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Photoshop CS4 offers an abundance of helpful shortcuts and hidden tricks that allow designers and photographers to get more done in less time. In Photoshop CS4 Power Shortcuts, Michael Ninness reveals hundreds of tips to boost productivity, including the top 20 power shortcuts every Photoshop user must know. He covers strategies for better document and panel management, and offers techniques for becoming quicker and more nimble when using layers, adjustment layers, and layer masks. Exercise files accompany the course.
Download the keyboard shortcut guide from the Exercise Files tab.
Did you know that you could steal selections from a layer and use them on other layers? Let me give you an example. So let's say that I wanted all of these images to be black and white but leave this one in color. Well, how would I do that? Well, I'm going to begin by applying a Black and White adjustment layer and we are going to put that at the top of the layer stack here. So that it affects all the layers below it. So I'm going to go to my Adjustments panel and there is a black and white adjustment layer. I'm just going to go with the defaults. I could tweak the settings but for demo purposes I'll just leave it as is. Now I'll collapse the Adjustments panel just by clicking on the dark gray area here.
So you can see I've got the adjustment layer here with a layer mask applied to it. What I want to do is borrow a selection from one of these layers and fill that selection with black to protect it, so that it remains in color. All you need to do to steal a selection from a given layer is hold down the Command key on the Mac or the Ctrl key on Windows and just click on that layer. So if I want the Hugging layer to be in color, I'm going to Command-click or Ctrl-click on the actual Hugging layer here, right on the thumbnail. Can you see it loads that layer's transparency as a selection? Another way of saying that is that it puts a selection around the actual pixels of that layer protecting the transparent areas.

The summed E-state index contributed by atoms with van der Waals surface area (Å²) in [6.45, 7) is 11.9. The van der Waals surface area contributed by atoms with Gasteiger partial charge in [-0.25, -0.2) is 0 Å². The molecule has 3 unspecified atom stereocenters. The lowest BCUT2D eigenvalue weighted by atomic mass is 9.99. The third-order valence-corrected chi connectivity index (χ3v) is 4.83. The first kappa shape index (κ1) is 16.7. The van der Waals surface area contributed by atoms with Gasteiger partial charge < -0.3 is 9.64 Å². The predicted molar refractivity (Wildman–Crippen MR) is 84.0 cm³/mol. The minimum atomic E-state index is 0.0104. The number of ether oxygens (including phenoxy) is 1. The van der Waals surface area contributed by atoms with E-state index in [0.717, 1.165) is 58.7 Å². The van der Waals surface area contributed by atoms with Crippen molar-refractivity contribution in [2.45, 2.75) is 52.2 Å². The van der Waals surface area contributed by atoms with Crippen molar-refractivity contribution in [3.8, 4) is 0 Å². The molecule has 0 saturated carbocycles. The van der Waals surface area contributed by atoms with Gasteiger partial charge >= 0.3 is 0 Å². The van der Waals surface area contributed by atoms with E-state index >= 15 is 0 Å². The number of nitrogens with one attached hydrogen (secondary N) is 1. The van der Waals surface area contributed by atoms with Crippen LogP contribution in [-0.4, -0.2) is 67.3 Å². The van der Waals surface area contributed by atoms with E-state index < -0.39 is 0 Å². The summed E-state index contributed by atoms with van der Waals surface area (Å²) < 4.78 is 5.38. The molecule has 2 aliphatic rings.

So now I target that layer mask of the adjustment layer just by clicking on it. Making sure it's selected and I'll use my Fill command. Right now if I look at my Layers or my Tools panel here, black is my background color, white is my foreground color. If I press X, it will exchange the foreground and background colors. I'm simply going to use my Fill command with my keyboard shortcut for Fill to fill that current selection with black. So Option+Delete or Alt+Backspace. You see I've borrowed the selection from the Hugging layer and filled it with black on that layer mask. Now I didn't quite get I what I wanted. Yes the Hugging layer is now colored because I've punched a hole through that adjustment layer to reveal the Color layer underneath it. But I've also gotten some of this layer and I didn't want that. So I'm going to undo it. Command+Z or Ctrl+Z.
With this selection still going, you can do other operations. I can subtract from an existing selection, I can add to an existing selection, or I can even do an intersection. But to add, so again you hold down the Command key or the Ctrl key and just like adding with any other Selection tool, you hold down the Shift key to add. So if I Command+Shift-click, let's say on the Falling layer, I've now added that selection outline to this selection and I've got a combined selection there. So if I go back to the layer mask here again, make sure that's targeted, Option+Delete or Alt+Backspace. Now they are both colored, while the other ones are gray, okay. I still didn't get what I wanted. So I'm going to undo that.
Now I'm going to hold down the Command key again or the Ctrl key and Option. So Command+Option or Ctrl+Alt and I'm going to Command+Option-click again on the Falling layer to subtract it. Okay. You see what that did is it took a chunk out of my current selection. All right. Because I subtracted from it. So I'm going to start from scratch. I'm going to do Command+D or Ctrl+D. So I think you know where I'm going with this. I'm going to Command-click or Ctrl-click on the Hugging layer and then I'm going to Command+Option-click or Ctrl+Alt-click on the Running layer here to subtract it from that current selection. Now when I fill that selection with black, Option+Delete or Alt+Backspace, I get exactly what I wanted where I took a bite out of that selection.
So now I've got this great easy way to steal selections from one layer and use those selections somewhere else, either on another layer, or in this case, on a layer mask.
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